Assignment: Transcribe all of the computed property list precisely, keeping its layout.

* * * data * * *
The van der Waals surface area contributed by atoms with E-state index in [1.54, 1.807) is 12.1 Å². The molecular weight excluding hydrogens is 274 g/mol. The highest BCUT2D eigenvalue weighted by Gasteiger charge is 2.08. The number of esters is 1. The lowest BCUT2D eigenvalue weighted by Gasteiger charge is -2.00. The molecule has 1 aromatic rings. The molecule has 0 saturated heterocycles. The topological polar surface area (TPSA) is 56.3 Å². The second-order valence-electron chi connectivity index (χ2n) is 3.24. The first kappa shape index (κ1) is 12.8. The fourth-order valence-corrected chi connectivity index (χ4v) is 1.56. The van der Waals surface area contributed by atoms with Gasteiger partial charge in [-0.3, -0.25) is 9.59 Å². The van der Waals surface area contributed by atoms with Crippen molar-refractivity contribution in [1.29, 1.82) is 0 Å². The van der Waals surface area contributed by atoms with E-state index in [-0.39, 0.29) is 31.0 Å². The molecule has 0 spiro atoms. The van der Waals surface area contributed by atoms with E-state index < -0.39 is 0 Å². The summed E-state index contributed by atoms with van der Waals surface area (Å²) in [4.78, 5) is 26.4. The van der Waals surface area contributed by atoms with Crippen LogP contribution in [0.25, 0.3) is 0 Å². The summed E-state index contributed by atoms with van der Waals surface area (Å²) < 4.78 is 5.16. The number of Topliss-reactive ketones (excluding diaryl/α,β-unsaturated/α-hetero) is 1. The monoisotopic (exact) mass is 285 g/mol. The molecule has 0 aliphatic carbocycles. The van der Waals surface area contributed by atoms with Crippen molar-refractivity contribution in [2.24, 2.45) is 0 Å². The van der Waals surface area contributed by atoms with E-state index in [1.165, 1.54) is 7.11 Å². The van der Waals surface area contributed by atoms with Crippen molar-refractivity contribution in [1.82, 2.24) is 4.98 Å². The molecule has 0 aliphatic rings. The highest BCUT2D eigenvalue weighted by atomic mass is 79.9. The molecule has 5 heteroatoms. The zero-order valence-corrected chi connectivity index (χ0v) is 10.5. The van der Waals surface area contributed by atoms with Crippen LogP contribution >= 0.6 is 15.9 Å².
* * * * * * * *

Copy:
The van der Waals surface area contributed by atoms with E-state index in [1.54, 1.807) is 12.1 Å². The molecular weight excluding hydrogens is 274 g/mol. The highest BCUT2D eigenvalue weighted by Gasteiger charge is 2.08. The number of esters is 1. The lowest BCUT2D eigenvalue weighted by Gasteiger charge is -2.00. The molecule has 1 aromatic rings. The molecule has 0 saturated heterocycles. The topological polar surface area (TPSA) is 56.3 Å². The second-order valence-electron chi connectivity index (χ2n) is 3.24. The first kappa shape index (κ1) is 12.8. The fourth-order valence-corrected chi connectivity index (χ4v) is 1.56. The van der Waals surface area contributed by atoms with Gasteiger partial charge in [-0.3, -0.25) is 9.59 Å². The van der Waals surface area contributed by atoms with Crippen molar-refractivity contribution in [1.29, 1.82) is 0 Å². The van der Waals surface area contributed by atoms with E-state index in [-0.39, 0.29) is 31.0 Å². The molecule has 0 spiro atoms. The van der Waals surface area contributed by atoms with E-state index < -0.39 is 0 Å². The summed E-state index contributed by atoms with van der Waals surface area (Å²) in [4.78, 5) is 26.4. The van der Waals surface area contributed by atoms with Crippen LogP contribution in [0.25, 0.3) is 0 Å². The summed E-state index contributed by atoms with van der Waals surface area (Å²) < 4.78 is 5.16. The number of Topliss-reactive ketones (excluding diaryl/α,β-unsaturated/α-hetero) is 1. The monoisotopic (exact) mass is 285 g/mol. The molecule has 0 aliphatic carbocycles. The van der Waals surface area contributed by atoms with Crippen molar-refractivity contribution in [2.24, 2.45) is 0 Å². The van der Waals surface area contributed by atoms with E-state index in [1.165, 1.54) is 7.11 Å². The van der Waals surface area contributed by atoms with Crippen molar-refractivity contribution in [1.82, 2.24) is 4.98 Å². The molecule has 0 aliphatic rings. The highest BCUT2D eigenvalue weighted by atomic mass is 79.9. The molecule has 5 heteroatoms. The zero-order valence-corrected chi connectivity index (χ0v) is 10.5. The van der Waals surface area contributed by atoms with Crippen LogP contribution >= 0.6 is 15.9 Å².